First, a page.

One of the biggest issues to consume the Maine Legislature over the 2013-14 term was whether to implement Obamacare’s welfare expansion in our state. The initiative would have put 70,000-100,000 more people on the Medicaid rolls at a cost to state taxpayers in the hundreds of millions of dollars over the long term.

Republicans in the House and Senate recalled how past expansions in Maine shattered initial cost estimates. We thought about the Medicaid-induced budget shortfalls we face every year and the massive Medicaid hospital debt we just paid off.

Then we considered how Medicaid has been shortchanging our nursing homes and disabled people on waitlists for years, and how those who stood to benefit from Obamacare’s Medicaid expansion are all able-bodied, working-age adults who are disproportionately young and male. Finally, we found that the vast majority of them can already buy their own coverage for just a few dollars per month on the federal exchange.

All of these factors combined to make it clear that Medicaid expansion is a bad deal that represents the failed status quo of welfare dependency, not the vision for limited government and economic growth that Republican lawmakers and Gov. Paul LePage are fighting so hard to achieve here in Maine.

The way Medicaid expansion is playing out in other states is quickly proving that Maine Republicans made the right call by sustaining the governor’s vetoes of expansion.

Arkansas implemented a “private option” Medicaid expansion similar to what Maine Democrats proposed at the end of this year’s session. In that state, the expansion has exceeded cost projections every single month so far this year. It’s nearly $8 million over budget at this point.

The costly disaster has led their Medicaid director to resign, the state government to seek a federal bailout, and former champions of expansion to backtrack and disavow their support.

In Rhode Island, a similar fiscal calamity is playing out. That state expanded under the traditional deal as offered by Obamacare, similar to what Maine originally considered. The Ocean State is facing a $52 million budget shortfall because they originally estimated that 28,000 would sign up by September, but by the end of March, over 64,000 able-bodied people had already flocked to the free medical welfare.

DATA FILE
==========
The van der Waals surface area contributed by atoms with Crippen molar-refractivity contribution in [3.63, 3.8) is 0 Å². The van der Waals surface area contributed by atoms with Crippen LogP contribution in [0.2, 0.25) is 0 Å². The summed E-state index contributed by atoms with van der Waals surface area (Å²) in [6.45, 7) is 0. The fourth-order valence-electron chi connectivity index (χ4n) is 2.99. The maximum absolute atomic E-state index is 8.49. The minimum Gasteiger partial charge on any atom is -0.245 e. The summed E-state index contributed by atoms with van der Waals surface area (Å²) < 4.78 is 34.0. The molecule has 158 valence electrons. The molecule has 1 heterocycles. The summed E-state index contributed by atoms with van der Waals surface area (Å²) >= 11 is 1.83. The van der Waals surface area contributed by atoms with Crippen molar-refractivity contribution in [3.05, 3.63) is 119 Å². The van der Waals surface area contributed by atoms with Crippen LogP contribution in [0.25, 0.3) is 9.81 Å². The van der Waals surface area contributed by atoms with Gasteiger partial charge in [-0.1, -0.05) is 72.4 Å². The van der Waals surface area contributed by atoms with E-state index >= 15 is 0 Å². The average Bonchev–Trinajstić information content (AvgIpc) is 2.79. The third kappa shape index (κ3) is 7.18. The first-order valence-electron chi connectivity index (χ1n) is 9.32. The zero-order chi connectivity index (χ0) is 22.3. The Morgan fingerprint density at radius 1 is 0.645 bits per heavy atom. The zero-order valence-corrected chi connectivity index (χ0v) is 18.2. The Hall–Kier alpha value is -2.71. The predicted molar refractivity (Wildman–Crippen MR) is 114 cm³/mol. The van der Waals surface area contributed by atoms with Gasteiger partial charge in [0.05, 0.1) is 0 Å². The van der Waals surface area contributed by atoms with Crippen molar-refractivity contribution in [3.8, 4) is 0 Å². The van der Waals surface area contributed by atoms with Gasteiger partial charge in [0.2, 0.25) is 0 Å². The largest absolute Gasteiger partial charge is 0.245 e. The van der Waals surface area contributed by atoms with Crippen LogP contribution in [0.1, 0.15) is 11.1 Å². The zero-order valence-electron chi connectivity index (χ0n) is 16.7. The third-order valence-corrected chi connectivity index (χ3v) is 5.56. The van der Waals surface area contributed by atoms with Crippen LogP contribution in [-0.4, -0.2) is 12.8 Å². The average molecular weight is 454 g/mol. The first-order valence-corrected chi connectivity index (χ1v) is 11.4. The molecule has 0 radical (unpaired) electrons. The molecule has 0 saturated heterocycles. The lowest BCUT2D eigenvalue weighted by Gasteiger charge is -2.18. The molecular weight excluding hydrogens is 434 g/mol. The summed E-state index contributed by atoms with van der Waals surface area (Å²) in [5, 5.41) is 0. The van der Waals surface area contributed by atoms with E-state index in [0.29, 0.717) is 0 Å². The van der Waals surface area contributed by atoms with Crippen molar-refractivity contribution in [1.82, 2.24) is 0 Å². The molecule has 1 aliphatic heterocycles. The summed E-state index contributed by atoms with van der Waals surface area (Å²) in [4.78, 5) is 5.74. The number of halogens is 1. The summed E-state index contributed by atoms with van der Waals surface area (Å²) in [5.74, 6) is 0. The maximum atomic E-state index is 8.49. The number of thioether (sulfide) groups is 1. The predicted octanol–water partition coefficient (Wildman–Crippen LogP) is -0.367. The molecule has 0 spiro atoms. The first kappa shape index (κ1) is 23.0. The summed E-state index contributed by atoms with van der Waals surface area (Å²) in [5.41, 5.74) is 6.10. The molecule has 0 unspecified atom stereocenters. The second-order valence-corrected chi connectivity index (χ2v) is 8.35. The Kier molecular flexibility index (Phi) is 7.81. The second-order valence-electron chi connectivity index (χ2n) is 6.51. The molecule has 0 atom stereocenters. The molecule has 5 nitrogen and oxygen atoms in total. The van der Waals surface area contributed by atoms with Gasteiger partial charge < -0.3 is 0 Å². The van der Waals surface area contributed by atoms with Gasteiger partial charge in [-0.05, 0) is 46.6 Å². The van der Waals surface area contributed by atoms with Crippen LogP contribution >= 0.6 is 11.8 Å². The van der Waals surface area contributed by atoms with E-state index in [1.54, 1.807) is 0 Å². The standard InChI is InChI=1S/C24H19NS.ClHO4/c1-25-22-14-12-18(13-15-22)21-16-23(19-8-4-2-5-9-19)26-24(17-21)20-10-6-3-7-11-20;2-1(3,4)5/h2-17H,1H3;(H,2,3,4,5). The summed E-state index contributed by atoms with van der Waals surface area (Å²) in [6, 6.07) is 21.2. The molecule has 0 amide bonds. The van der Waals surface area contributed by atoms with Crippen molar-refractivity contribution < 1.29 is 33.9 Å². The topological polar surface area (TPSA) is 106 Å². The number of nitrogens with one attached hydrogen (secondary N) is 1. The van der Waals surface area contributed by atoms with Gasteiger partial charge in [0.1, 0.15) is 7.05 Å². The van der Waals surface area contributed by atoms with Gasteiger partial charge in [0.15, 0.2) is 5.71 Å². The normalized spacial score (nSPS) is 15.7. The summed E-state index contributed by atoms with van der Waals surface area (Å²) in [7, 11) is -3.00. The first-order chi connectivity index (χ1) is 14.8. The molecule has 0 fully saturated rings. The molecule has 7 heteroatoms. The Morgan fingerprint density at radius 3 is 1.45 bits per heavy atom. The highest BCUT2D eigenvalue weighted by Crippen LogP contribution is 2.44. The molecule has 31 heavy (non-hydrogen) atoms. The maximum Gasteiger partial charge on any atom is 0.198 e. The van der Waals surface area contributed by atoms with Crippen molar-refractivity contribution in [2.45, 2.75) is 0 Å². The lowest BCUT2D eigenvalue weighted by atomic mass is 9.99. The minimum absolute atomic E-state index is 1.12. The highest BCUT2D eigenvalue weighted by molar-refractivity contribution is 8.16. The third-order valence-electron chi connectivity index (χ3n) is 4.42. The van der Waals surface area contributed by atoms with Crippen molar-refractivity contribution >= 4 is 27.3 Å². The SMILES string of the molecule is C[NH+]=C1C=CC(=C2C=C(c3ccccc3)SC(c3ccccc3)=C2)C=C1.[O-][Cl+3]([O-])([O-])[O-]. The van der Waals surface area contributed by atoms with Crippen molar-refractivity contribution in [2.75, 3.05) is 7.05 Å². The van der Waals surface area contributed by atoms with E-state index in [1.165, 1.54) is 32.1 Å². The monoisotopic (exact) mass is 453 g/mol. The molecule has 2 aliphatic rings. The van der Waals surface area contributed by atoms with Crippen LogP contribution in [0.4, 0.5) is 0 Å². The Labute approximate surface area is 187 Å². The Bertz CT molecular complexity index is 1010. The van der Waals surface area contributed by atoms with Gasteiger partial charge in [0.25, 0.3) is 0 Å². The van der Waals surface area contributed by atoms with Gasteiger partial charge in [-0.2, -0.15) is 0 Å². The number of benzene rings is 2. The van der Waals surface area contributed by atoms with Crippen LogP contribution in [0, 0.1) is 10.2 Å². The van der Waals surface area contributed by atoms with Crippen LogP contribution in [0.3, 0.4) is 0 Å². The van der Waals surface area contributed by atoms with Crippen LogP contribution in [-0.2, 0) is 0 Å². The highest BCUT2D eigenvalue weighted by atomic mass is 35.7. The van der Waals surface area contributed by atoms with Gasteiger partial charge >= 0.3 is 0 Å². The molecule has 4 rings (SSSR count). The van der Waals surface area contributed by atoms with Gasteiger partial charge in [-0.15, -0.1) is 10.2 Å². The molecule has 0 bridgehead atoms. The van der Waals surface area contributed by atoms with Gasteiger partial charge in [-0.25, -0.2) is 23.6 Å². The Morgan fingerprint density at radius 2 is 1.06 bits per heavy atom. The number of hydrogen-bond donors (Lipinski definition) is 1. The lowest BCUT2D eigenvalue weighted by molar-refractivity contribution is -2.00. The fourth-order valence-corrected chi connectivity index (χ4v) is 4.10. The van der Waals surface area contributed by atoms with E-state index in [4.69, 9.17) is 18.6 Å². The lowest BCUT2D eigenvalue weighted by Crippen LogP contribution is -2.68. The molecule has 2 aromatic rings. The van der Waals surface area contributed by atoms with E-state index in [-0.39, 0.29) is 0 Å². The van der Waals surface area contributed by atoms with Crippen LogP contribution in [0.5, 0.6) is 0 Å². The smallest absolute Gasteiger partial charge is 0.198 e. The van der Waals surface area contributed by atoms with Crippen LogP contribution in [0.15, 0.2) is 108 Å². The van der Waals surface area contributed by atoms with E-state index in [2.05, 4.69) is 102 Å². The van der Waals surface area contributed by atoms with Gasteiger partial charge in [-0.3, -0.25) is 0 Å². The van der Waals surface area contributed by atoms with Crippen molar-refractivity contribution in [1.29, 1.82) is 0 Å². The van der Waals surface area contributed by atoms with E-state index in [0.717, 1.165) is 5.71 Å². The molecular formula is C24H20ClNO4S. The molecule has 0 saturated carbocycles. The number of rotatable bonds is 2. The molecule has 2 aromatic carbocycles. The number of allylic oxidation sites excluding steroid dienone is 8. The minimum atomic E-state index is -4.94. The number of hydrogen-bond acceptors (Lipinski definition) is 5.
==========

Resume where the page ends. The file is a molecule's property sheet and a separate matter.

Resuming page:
In California, expanded Medicaid is over budget by $1.2 billion this year, forcing even the Democratic governor to exhibit fiscal caution and say “no” to special interests’ clamoring for more spending on their pet projects.

Maine had a taste of shattered enrollment projections back in 2003, when we expanded Medicaid to childless adults. We estimated that 11,000 would sign up, but ultimately had to cap enrollment when 25,000 had signed up two years later.

Not only are the facts bearing out the wisdom of turning down Medicaid expansion, but an increasingly informed population is turning against it as well. In Virginia, where expansion is currently being considered, they’re seeing an 18 percent drop in support for the policy in just two months, and those surveyed indicated they’re paying closer attention to the expansion debate.

Here in Maine, where expansion advocates touted high support early on, the latest public poll shows that folks are roughly divided on the issue.

Contrary to what this paper’s editorial board is fond of asserting, Republicans here in Maine didn’t oppose Medicaid expansion out of some kind of ideological disdain for Obamacare; in fact, we encouraged Medicaid expansion-eligible people to sign up for the federally funded Obamacare exchanges as an alternative to more state-funded welfare.

We opposed expansion because we take the long view. We see where this Medicaid spending odyssey has taken Maine’s budget and what it’s currently doing to states like Arkansas, Rhode Island and California.

I don’t doubt that Democratic politicians genuinely think this is a good deal and will help people, but they’ve controlled our state for the most part for decades, and we believe Maine can do better than these kinds of big-government policies.

LePage and Republicans believe that by reforming welfare, rejecting expansion, paying our bills, and limiting the size and scope of government intrusion into our lives, we can unleash an economic renaissance in Maine that will bring our state forward to its brightest days.

By focusing our resources on the truly needy, letting hardworking Mainers keep more of their money, ending the cycle of intergenerational dependency and making our state a magnet for jobs and investment, Maine can and will do better as reform replaces the status quo.

Rep. Ken Fredette, R-Newport, is the Republican leader in the Maine House of Representatives.